The system divides these “Balance Sheet Accounts” into “Bank Accounts” and “Control Accounts”. In actual practice, you are likely to have a number of bank accounts (e.g. Barclays A/C 243365, Lloyds A/C 1231234, etc) and a whole range of control accounts, for example, “Tangible Assets”, “Share Capital”, Directors Loans”, etc. All of these accounts have a value at a given point in time, for example…
End-of-day balance of Lloyds Bank A/C No.25626 on 5th June 2000
Sum of directors loan still outstanding as at 20th September 2000, etc
In the first millisecond of any new year you won’t have made any sales or purchases, so all your profit and loss accounts will be zero. However all your bank accounts will have exactly the same opening balances as they had at the close of the previous day. Similarly you will still owe, and be owed, as much as you were the previous day. Hence…
Bank and control accounts start each new period (typically a new year) with the previous period’s closing balance
Sales and purchase accounts start each new period (typically a new year) at zero
Moreover the control accounts show you where you stand, rather than what you’ve done. For example, if you have no assets other than £10 million in the bank, and then you purchase and immediately re-sell a house for £1 million…
Your bank balance would return to £10 million – so no change in your overall “worth”
Your purchase nominal will show £1 million spent on “House Purchases”
Your sales nominal will show £1 million received for “House Sales”
This would result in a trading or “Profit or Loss” figure of zero for the period, though the “Balance Sheet” figure would still be an impressive £10 million.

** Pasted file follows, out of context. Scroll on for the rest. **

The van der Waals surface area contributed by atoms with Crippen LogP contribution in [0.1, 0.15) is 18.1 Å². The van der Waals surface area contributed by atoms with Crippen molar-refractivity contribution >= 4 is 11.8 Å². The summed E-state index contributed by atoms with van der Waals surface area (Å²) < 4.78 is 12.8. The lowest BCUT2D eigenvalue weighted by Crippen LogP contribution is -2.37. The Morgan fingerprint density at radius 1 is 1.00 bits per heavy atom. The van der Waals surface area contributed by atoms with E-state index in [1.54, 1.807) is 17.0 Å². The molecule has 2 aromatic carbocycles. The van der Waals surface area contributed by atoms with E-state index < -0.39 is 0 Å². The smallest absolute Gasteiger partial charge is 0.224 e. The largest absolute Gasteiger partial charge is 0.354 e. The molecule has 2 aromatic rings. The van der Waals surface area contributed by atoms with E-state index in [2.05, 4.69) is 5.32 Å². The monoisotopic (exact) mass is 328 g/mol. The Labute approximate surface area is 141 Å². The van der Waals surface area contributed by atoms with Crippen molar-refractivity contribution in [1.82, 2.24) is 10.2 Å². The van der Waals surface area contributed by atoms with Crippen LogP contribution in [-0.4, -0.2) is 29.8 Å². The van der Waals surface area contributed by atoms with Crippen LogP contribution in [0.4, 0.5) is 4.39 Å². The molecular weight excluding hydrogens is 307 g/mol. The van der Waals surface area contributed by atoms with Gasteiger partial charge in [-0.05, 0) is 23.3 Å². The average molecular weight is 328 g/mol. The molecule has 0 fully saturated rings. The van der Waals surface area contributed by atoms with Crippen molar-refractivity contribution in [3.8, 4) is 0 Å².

If your business is not VATable, to avoid the system calculating VAT unnecessarily, you should set all your nominal accounts to the “0” VAT rate. In this case it will not matter whether you enter “Yes” or “No” against the prompt “Include in VAT return”.
If you business is VATable you should enter the correct VAT rate for each nominal account. Typically this is rate 1, or 17.5%. Exceptions are for things like wages, pensions, rent, rates, insurance, charity donations and bank charges, which are all Exempt. You should also set the VAT rate to zero for railway travel, as you cannot claim VAT on railway tickets. All accounts should be included in the VAT return except those for bank charges, rent and wages.
Durell recommends you use the same nominal accounts as those in your last year’s manually audited set of accounts. In addition to its text name (e.g. “Telephones”) each nominal account must have a short alphanumeric name or code (e.g. “TELE”, “TL01”, etc), which the system uses for sequencing them. So for example, you could set the short names of all your office overhead nominal accounts to…
OSTA OFUR OSAL OTEL, etc
5010 5020 5030 5040, etc
5_ST 5_FU 5_SA 5_TE, etc
The above three examples all use acceptable four character alphanumeric codes. The first set would be sequenced OFUR, OSAL, OSTA, OTEL while the second would be 5010, 5020, 5030, 5040. The use of the same first letter or first number causes accounts to be grouped together (e.g. the above set of office overhead accounts might be followed by a range of transport ones, such as Travel by air, Travel by car, Travel by train, e.g. TAIR, TCAR, TTRA). Durell recommends that you use characters rather than numbers, as these are easier to remember. Durell also recommends that your long names should be structured, as for example…